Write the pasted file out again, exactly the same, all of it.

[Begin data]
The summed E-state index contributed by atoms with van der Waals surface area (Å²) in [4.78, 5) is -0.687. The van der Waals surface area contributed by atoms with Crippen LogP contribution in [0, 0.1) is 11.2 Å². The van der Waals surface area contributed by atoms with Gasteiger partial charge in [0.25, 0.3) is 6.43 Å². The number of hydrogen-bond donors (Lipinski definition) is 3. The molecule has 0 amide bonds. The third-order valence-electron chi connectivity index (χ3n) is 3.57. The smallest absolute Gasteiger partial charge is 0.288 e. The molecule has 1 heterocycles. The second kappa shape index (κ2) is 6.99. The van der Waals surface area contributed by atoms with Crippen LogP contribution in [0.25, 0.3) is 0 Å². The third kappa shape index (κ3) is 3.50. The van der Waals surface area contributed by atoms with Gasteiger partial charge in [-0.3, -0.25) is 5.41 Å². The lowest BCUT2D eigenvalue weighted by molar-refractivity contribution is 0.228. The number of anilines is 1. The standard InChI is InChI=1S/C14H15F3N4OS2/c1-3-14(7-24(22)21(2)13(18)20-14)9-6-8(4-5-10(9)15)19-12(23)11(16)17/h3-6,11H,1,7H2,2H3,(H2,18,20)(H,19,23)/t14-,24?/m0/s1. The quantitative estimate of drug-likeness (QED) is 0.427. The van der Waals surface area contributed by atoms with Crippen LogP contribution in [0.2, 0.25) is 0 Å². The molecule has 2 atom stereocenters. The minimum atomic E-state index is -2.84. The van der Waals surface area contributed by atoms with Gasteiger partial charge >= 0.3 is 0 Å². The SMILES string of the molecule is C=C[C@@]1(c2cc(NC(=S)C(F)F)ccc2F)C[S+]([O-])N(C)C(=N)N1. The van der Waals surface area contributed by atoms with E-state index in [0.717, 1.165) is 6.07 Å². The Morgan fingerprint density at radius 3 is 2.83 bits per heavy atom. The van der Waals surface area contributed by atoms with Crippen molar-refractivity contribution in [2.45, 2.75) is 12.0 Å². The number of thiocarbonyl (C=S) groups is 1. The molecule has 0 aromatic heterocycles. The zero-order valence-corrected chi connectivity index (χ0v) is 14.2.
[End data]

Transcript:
The summed E-state index contributed by atoms with van der Waals surface area (Å²) in [4.78, 5) is -0.687. The van der Waals surface area contributed by atoms with Crippen LogP contribution in [0, 0.1) is 11.2 Å². The van der Waals surface area contributed by atoms with Gasteiger partial charge in [0.25, 0.3) is 6.43 Å². The number of hydrogen-bond donors (Lipinski definition) is 3. The molecule has 0 amide bonds. The third-order valence-electron chi connectivity index (χ3n) is 3.57. The smallest absolute Gasteiger partial charge is 0.288 e. The molecule has 1 heterocycles. The second kappa shape index (κ2) is 6.99. The van der Waals surface area contributed by atoms with Crippen LogP contribution in [0.25, 0.3) is 0 Å². The third kappa shape index (κ3) is 3.50. The van der Waals surface area contributed by atoms with Gasteiger partial charge in [-0.3, -0.25) is 5.41 Å². The lowest BCUT2D eigenvalue weighted by molar-refractivity contribution is 0.228. The number of anilines is 1. The standard InChI is InChI=1S/C14H15F3N4OS2/c1-3-14(7-24(22)21(2)13(18)20-14)9-6-8(4-5-10(9)15)19-12(23)11(16)17/h3-6,11H,1,7H2,2H3,(H2,18,20)(H,19,23)/t14-,24?/m0/s1. The quantitative estimate of drug-likeness (QED) is 0.427. The van der Waals surface area contributed by atoms with Crippen LogP contribution in [0.2, 0.25) is 0 Å². The molecule has 2 atom stereocenters. The minimum atomic E-state index is -2.84. The van der Waals surface area contributed by atoms with Gasteiger partial charge >= 0.3 is 0 Å². The SMILES string of the molecule is C=C[C@@]1(c2cc(NC(=S)C(F)F)ccc2F)C[S+]([O-])N(C)C(=N)N1. The van der Waals surface area contributed by atoms with E-state index in [0.717, 1.165) is 6.07 Å². The Morgan fingerprint density at radius 3 is 2.83 bits per heavy atom. The van der Waals surface area contributed by atoms with Crippen molar-refractivity contribution in [2.45, 2.75) is 12.0 Å². The number of thiocarbonyl (C=S) groups is 1. The molecule has 0 aromatic heterocycles. The zero-order valence-corrected chi connectivity index (χ0v) is 14.2.